Stolen in­dus­trial ex­plo­sive may be to blame in Juárez bomb­ing

Austin American-Statesman - - WORLD & NATION - By Ali­cia A. Cald­well

JUÁREZ, Chi­huahua — A drug gang that car­ried out the first suc­cess­ful car bomb­ing against Mex­i­can se­cu­rity forces prob­a­bly used an in­dus­trial ex­plo­sive that or­ga­nized crime gangs in the past have stolen from pri­vate com­pa­nies, a U.S. of­fi­cial said Mon­day.

The as­sailants ap­par­ently used Tovex, a wa­ter gel ex­plo­sive com­monly used as a re­place­ment for dy­na­mite in min­ing and other in­dus­trial ac­tiv­i­ties, said the U.S. of­fi­cial, who is fa­mil­iar with the in­ves­ti­ga­tion but spoke on con­di­tion of anonymity be­cause the of­fi­cial was not au­tho­rized to dis­cuss the Mex­i­can-led in­ves­ti­ga­tion.

The U.S. of­fi­cial had no other de­tails on how the bomb was con­structed, and Mex­i­can of­fi­cials de­clined to com­ment.

The car bomb killed three peo­ple — in­clud­ing a fed­eral po­lice of­fi­cer — Thurs­day in the border city of Juárez, and in­tro­duced a new threat in Mex­ico’s drug war. Mex­i­can au­thor­i­ties say the as­sailants lured po­lice and paramedics to the scene through an elab­o­rate ruse seem­ingly taken out of an al Qaeda play­book.

A street gang tied to the Juárez car­tel dressed a bound, wounded man in a po­lice uni­form, then called in a false re­port of an of­fi­cer shot at an in­ter­sec­tion. They waited un­til the au­thor­i­ties were in place to det­o­nate the bomb.

U.S. State Depart­ment spokesman P.J. Crow­ley said the car bomb “may rep­re­sent a dif­fer­ent tac­tic.”

“Un­for­tu­nately, these drug car­tels, they have an enor­mous amount of re­sources at their dis­posal. They can buy any kind of ca­pa­bil­ity they want. But we are de­ter­mined, work­ing with Mex­ico, to do ev­ery­thing in our power to re­duce this vi­o­lence,” Crow­ley said.

A graf­fiti mes­sage scrawled on a wall Mon­day threat­ened more attacks in the city across the border from El Paso. The mes­sage di­rected its threat at the FBI and the U.S. Drug En­force­ment Ad­min­is­tra­tion, de­mand­ing an in­ves­ti­ga­tion of Mex­i­can law en­force­ment of­fi­cials who “sup­port the Si­naloa car­tel.”

The Si­naloa car­tel — one of the world’s most pow­er­ful drug-traf­fick­ing or­ga­ni­za­tions — has been bat­tling the Juárez car­tel for con­trol of the city for two years.

Mes­sages scrawled on walls and banners and at­tached to the bod­ies of car­tel vic­tims fre­quently ac­cuse Mex­i­can fed­eral forces of pro­tect­ing the Si­naloa car­tel, a charge Pres­i­dent Felipe Calderón’s ad­min­is­tra­tion ve­he­mently de­nies.

“This is a whole new level,” said Tony Payan, a po­lit­i­cal an­a­lyst and ex­pert in Mex­ico’s ef­fort to com­bat drug car­tels. “When you com­pare it to ter­ror­ism as it is tra­di­tion­ally un­der­stood, there are some sim­i­lar­i­ties. The modus operandi was def­i­nitely of a ter­ror­ist at­tack. It was de­signed to in­still fear in the po­lice and the gen­eral pop­u­la­tion.”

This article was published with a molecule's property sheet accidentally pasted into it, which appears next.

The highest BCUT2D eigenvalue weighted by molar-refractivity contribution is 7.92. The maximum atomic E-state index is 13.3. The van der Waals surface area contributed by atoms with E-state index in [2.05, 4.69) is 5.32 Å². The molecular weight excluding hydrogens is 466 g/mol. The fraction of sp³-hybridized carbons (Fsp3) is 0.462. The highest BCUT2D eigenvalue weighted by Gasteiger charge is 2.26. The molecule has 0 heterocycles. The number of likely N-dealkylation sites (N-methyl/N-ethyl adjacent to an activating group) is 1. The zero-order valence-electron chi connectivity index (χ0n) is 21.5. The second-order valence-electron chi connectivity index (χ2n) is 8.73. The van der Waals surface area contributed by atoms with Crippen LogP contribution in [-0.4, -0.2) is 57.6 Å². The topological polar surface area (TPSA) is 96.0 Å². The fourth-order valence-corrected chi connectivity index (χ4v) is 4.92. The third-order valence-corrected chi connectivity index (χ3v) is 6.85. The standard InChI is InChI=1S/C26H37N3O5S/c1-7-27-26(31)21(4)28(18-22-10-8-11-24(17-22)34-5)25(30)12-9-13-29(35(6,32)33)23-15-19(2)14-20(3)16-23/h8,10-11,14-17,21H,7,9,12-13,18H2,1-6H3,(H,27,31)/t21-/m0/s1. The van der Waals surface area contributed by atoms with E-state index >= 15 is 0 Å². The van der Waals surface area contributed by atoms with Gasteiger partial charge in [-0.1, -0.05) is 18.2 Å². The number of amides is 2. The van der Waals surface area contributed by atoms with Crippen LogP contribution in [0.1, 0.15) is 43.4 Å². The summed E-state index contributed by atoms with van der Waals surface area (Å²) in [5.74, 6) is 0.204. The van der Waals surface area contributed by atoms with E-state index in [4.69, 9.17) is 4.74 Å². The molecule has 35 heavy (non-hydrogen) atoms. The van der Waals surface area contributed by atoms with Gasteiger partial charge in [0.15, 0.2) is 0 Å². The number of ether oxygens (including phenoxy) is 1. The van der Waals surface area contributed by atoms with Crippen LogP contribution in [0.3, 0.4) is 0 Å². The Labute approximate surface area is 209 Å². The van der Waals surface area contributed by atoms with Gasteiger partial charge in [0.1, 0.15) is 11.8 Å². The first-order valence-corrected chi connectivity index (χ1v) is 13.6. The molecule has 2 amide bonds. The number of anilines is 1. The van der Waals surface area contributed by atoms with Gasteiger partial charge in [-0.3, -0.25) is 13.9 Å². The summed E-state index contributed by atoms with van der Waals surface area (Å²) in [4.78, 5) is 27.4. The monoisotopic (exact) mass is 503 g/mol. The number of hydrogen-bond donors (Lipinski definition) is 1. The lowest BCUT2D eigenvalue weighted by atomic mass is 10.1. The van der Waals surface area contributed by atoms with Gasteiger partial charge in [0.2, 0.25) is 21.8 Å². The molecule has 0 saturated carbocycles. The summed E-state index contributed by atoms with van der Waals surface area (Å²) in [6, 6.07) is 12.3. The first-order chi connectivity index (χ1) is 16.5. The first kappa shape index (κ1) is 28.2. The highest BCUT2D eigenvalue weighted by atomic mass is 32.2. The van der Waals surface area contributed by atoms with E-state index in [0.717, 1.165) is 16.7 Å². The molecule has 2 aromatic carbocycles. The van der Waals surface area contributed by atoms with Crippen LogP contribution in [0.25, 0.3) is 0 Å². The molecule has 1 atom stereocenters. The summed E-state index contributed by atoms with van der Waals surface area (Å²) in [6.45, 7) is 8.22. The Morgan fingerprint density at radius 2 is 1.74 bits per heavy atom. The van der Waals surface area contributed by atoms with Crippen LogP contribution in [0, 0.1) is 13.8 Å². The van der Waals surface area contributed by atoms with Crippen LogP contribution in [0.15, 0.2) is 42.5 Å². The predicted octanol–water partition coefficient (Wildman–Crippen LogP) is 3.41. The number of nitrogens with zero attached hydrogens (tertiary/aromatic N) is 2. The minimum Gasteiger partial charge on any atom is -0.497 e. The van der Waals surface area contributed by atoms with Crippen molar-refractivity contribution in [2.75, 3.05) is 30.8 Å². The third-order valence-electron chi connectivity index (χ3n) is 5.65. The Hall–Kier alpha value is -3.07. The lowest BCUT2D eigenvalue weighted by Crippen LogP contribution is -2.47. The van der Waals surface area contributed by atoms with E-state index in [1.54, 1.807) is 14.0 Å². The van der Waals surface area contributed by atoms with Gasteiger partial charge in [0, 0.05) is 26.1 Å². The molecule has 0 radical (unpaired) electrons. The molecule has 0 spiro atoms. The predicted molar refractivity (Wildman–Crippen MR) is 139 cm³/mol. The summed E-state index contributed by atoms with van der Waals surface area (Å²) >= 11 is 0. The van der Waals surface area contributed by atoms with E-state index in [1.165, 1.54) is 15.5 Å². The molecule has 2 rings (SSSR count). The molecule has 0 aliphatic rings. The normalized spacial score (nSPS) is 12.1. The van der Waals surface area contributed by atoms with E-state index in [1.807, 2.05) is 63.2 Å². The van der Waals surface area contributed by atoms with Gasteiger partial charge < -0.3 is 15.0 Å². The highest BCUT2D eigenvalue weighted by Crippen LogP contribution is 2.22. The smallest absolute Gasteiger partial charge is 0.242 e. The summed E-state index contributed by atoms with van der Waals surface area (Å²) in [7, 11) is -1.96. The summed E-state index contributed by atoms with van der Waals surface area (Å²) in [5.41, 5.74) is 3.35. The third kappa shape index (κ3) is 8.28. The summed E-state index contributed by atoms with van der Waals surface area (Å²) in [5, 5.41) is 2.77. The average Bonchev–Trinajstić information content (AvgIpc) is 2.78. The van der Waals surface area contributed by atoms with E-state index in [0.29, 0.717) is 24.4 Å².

Payan said the govern­ment was too quick to dis­miss the pos­si­bil­ity that the mo­tive be­hind the at­tack was po­lit­i­cal. The day af­ter the bomb­ing, Mex­i­can At­tor­ney Gen­eral Ar­turo Chavez said there was no ev­i­dence of “nar­coter­ror­ism” in Mex­ico or any ide­o­log­i­cal mo­tive be­hind the at­tack.

Mon­day’s mes­sage said there would be an­other car bomb un­less cor­rupt fed­eral of­fi­cials are ar­rested within 15 days. There was no way to ver­ify the au­then­tic­ity of the mes­sage.

The FBI and the U.S. Bureau of Al­co­hol, To­bacco, Firearms and Ex­plo­sives are aid­ing in the in­ves­ti­ga­tion.

Also Mon­day, the govern­ment an­nounced that it would send more fed­eral troops to the north­ern state of Coahuila af­ter the mas­sacre of 18 peo­ple at a pri­vate party there. Gun­men stormed the party in the city of Tor­reón on Sun­day and opened fire with­out a word.

In­ves­ti­ga­tors had no sus­pects or in­for­ma­tion on a pos­si­ble mo­tive, but Coahuila is among sev­eral north­ern Mex­i­can states that have seen a surge in drug-re­lated vi­o­lence as the Gulf car­tel bat­tles its for­mer en­forcers, the Ze­tas.

The Coahuila state at­tor­ney gen­eral’s of­fice said Mon­day that the death toll rose to 18 overnight af­ter one of the wounded died. Cus­toms and Border Pro­tec­tion Com­mis­sioner Alan Bersin said Mon­day that more he­li­copters are be­ing sent to the border in ad­di­tion to troops. With him are John Mor­ton, left, of Im­mi­gra­tion and Cus­toms En­force­ment and Gen. Craig McKin­ley.

Alex Bran­don

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